October 22, 2019

Lower magnetic field broadens MRI applications

At a Glance

  • Scientists developed a high-performance, low magnetic-field MRI system that improves image quality of the lungs and other internal body structures.
  • The technology could be used for image-guided procedures and other new clinical applications in the future.
Woman in MRI scanner The study may lead to new clinical uses for MRI. Mark Kostich / E+ via Getty Images

MRI is a non-invasive imaging technology that produces 3D images of structures in the body. It can help with disease detection and diagnosis as well as treatment monitoring.

MRI uses strong magnets and radio waves to generate signals from tissues within the body. The MRI machine detects these signals, and software uses the information to create 3D pictures.

The trend in recent years has been to develop MRI systems with higher magnetic field strengths to boost the signal intensity. However, higher magnetic fields introduce image distortions and additional costs. They also limit what the machines can be used for. For example, certain metal devices, such as tools used during heart procedures, can’t be used with high-magnetic-field systems because they heat up.

A team of researchers led by Drs. Adrienne Campbell-Washburn and Robert S. Balaban at NIH’s National Heart, Lung, and Blood Institute (NHLBI) modified a commercial MRI system with a magnetic field strength of 1.5 tesla (T) to operate at 0.55 T. They maintained all the modern hardware and software needed for high quality images. The study was published in the November 2019 issue of Radiology.

MRI scans Lung cysts and surrounding tissues in a patient with lymphangioleiomyomatosis are seen more clearly using high-performance low field MRI (bottom) compared to standard MRI (top). Campbell-Washburn A E, Ramasawmy R, Restivo M C, et al., Radiology

The researchers first heat tested 16 commercial guidewires and catheter devices used for cardiovascular interventions that are considered unsafe for 1.5 T scanners. Nine of these devices, and a pacemaker, did not heat up to unsafe temperatures in the 0.55 T system. The team then successfully used these devices during MRI-guided heart catherization in seven study participants. They found no adverse events.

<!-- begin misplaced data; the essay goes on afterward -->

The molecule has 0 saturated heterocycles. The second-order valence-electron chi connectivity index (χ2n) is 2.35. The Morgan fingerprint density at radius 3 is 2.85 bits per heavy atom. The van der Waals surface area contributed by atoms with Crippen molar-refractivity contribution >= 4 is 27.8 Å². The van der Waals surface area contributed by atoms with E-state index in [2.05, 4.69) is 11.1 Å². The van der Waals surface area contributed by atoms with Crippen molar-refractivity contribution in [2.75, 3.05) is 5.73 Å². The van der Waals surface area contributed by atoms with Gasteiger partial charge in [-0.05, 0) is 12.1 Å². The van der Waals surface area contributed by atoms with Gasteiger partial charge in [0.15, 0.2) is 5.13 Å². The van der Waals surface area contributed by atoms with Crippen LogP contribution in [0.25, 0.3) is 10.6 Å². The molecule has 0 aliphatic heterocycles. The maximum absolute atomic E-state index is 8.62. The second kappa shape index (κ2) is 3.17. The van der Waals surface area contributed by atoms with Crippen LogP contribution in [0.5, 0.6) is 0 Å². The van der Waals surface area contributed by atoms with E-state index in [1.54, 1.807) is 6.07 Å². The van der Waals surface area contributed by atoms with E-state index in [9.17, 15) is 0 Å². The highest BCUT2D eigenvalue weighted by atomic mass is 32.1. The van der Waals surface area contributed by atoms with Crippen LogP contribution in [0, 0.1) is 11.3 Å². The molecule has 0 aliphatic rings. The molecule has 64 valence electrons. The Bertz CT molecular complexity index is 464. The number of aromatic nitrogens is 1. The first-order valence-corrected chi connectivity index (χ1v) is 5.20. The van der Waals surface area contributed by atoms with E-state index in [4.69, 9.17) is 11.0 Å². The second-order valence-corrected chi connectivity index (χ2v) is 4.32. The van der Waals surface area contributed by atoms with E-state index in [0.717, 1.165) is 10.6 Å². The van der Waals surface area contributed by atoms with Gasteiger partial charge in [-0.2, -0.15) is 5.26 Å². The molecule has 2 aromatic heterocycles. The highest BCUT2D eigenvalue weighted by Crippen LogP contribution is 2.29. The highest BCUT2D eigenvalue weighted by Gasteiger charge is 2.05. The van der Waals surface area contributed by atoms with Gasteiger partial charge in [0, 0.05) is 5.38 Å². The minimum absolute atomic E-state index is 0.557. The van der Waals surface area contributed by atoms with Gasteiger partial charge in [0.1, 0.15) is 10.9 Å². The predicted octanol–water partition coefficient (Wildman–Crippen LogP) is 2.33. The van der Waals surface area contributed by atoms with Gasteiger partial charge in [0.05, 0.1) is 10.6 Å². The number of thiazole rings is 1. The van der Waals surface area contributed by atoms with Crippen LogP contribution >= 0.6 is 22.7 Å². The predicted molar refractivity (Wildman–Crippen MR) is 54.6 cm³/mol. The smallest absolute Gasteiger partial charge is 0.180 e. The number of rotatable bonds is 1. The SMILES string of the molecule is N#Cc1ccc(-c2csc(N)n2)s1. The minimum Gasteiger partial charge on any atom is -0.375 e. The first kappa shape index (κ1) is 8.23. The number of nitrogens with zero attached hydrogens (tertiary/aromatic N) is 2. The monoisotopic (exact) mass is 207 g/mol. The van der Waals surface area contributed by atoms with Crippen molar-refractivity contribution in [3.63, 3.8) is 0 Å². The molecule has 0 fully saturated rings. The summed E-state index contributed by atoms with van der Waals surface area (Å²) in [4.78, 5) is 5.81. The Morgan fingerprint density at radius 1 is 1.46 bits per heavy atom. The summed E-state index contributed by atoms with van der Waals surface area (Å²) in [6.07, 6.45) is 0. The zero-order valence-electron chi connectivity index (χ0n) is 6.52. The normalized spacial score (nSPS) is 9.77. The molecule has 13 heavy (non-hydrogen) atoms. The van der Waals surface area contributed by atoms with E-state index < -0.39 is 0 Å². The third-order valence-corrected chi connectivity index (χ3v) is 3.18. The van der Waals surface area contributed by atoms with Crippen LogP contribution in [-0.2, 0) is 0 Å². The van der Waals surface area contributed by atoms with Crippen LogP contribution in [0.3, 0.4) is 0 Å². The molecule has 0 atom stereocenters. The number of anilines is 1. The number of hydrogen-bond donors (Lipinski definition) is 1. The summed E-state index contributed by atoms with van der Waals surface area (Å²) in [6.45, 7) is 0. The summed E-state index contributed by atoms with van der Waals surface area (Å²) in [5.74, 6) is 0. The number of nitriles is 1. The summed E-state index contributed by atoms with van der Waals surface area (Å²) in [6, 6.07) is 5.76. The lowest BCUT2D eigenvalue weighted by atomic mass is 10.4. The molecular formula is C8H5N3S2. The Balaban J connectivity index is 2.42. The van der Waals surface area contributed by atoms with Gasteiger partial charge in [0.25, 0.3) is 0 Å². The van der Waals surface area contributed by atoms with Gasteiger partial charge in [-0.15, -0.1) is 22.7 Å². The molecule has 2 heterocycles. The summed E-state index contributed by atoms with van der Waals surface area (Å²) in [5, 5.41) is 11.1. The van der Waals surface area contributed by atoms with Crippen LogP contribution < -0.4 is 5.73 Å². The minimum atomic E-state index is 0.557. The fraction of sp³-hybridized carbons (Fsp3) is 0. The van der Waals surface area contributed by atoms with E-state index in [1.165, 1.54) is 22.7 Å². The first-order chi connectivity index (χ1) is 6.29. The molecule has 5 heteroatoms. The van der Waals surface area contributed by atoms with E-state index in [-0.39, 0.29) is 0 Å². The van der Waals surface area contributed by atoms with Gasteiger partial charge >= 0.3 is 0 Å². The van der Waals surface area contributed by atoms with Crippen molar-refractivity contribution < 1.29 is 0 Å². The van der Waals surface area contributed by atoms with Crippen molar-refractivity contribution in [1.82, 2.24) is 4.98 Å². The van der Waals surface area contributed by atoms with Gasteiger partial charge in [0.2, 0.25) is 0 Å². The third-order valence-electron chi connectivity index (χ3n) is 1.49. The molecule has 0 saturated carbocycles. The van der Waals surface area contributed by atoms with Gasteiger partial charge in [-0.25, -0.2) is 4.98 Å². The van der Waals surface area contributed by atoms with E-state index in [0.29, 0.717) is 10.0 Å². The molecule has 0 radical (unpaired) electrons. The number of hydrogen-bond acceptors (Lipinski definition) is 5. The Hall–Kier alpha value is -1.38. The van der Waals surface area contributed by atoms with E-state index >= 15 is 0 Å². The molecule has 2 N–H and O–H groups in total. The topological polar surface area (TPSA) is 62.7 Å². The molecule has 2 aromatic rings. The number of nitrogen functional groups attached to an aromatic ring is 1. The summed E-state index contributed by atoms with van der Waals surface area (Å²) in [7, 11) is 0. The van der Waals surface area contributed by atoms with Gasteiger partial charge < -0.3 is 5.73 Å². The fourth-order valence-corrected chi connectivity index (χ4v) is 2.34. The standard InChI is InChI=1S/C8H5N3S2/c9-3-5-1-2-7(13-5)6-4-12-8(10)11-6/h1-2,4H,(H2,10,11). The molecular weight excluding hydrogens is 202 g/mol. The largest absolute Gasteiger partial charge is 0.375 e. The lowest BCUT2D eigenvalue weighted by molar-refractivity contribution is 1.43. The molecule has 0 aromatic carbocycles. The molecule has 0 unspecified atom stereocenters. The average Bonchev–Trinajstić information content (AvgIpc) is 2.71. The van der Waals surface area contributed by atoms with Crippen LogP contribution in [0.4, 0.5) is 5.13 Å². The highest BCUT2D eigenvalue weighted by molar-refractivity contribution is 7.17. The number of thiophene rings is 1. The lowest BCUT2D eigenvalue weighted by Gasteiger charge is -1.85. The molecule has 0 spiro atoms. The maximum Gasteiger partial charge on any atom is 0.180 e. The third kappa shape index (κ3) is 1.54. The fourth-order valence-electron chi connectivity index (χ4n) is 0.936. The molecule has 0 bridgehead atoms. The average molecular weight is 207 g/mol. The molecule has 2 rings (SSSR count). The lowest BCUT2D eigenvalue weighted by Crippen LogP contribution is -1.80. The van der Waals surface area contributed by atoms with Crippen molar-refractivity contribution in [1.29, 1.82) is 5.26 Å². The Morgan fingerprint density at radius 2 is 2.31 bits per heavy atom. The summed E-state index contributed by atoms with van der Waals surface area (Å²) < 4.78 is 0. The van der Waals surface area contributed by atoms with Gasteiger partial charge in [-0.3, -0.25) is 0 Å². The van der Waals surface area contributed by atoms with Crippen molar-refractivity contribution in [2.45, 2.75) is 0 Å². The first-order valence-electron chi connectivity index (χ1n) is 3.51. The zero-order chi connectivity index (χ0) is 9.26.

The team also compared lung images taken in patients with lymphangioleiomyomatosis, a rare disease that creates cysts in the lung. Images of the cysts and the surrounding tissue taken with the lower magnetic field were clearer than those taken at 1.5 T. The system not only improved lung imaging, but also was more sensitive to changes in image contrast caused by oxygen, providing a unique view of the distribution of this vital molecule in the body.

Because MRI systems with lower magnetic field can be more cost-effective, the team also tested routine imaging of brain, abdomen, spine, and heart in healthy volunteers and patients with disease. The image quality was in line with current standards. Future studies will be needed to fully assess the system’s diagnostic abilities.

“We can start thinking about doing more complex procedures under MRI guidance now that we can combine standard devices with good quality cardiac imaging,” says Campbell-Washburn.

“We continue to explore how MRI can be optimized for diagnostic and therapeutic applications,” Balaban adds.


Related Links

References: Opportunities in Interventional and Diagnostic Imaging by Using High-performance Low-Field-Strength MRI. Campbell-Washburn AE, Ramasawmy R, Restivo MC, Bhattacharya I, Basar B, Herzka DA, Hansen MS, Rogers T, Bandettini WP, McGuirt DR, Mancini C, Grodzki D, Schneider R, Majeed W, Bhat H, Xue H, Moss J, Malayeri AA, Jones EC, Koretsky AP, Kellman P, Chen MY, Lederman RJ, Balaban RS. Radiology. 2019 Nov;293(2):384-393. doi: 10.1148/radiol.2019190452. Epub 2019 Oct 1. [Epub ahead of print]. PMID: 31573398.

Funding: NIH’s National Heart, Lung, and Blood Institute (NHLBI).